E. Class Actions. Tyson is now defending a series of consumer class action lawsuits filed in the wake of the Lanham Act litigation, which are based on the same claim


IV. Implications of Tyson Case

The Tyson case illustrates the high stakes in the nature of Lanham Act false advertising cases. A major national advertising campaign was brought to a halt. The company faced significant litigation costs and risks including from the subsequent consumer class action cases. Plaintiffs sought monetary damages and attorney fees (also authorized under the Lanham Act), which created substantial monetary exposure for Tyson.

Among the lessons to be learned from the Tyson case are the following:

A. Regulatory Approval Not A Defense. Advertisers should not assume that regulatory proceedings immunize or otherwise protect them from false advertising litigation. Tyson specifically received USDA label approval for the very advertising slogan found to be false and misleading under the Lanham Act.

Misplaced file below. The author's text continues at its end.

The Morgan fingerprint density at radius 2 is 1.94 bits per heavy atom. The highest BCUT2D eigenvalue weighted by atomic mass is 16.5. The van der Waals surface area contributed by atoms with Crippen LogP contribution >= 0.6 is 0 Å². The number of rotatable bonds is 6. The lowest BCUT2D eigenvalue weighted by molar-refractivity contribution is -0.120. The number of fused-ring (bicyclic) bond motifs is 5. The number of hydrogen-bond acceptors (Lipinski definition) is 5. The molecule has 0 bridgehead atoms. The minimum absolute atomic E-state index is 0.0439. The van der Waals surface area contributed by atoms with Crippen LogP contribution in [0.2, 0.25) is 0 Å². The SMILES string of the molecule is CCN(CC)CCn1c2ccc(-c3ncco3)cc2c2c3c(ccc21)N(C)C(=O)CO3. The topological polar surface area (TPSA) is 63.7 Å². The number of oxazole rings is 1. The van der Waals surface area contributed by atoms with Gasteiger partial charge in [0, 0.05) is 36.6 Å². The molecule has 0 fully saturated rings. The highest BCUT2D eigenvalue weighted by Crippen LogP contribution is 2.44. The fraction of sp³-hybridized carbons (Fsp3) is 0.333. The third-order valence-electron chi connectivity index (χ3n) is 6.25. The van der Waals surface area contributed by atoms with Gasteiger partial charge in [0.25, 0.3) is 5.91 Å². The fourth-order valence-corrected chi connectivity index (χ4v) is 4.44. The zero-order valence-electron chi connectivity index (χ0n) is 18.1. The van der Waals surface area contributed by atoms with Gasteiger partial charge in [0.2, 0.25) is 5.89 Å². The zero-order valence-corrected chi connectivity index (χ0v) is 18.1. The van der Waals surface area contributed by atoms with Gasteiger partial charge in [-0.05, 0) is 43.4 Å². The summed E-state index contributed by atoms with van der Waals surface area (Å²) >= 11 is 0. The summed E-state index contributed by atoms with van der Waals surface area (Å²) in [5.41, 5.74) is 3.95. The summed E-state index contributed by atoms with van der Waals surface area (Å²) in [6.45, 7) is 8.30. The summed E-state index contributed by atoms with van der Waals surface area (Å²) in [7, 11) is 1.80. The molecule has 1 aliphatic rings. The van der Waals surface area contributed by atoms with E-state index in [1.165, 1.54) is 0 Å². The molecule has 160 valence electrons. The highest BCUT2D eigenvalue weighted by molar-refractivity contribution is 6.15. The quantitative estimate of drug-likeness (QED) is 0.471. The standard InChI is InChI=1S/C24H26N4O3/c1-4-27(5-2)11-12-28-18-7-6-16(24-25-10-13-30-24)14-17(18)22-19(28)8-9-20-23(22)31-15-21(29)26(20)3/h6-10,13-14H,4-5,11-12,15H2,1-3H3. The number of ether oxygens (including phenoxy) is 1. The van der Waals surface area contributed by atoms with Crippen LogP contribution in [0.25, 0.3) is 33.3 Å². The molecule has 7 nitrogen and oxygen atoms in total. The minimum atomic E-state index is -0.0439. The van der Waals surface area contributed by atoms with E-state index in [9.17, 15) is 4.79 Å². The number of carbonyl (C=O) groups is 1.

This defense is not new. Companies defending Lanham Act cases argue primary jurisdiction, agency immunity, and related claims, but these arguments are rarely dispositive. Regulators have a whole host of considerations such as prosecutorial discretion and cannot always divert scarce public resources toward enforcement proceedings. The fact that a regulator does not expressly disapprove an advertising claim does not mean the regulator has endorsed that claim. While regulatory approval may be a silver bullet defense in lawsuits arising under state law, such as consumer class action litigation, it cannot defeat a Lanham Act case. Because the Lanham Act is a federal statute, considerations of federalism and the primacy of federal law over state law do not apply. Only Congress could “carve-out” an exception for regulatory approval. And it has not.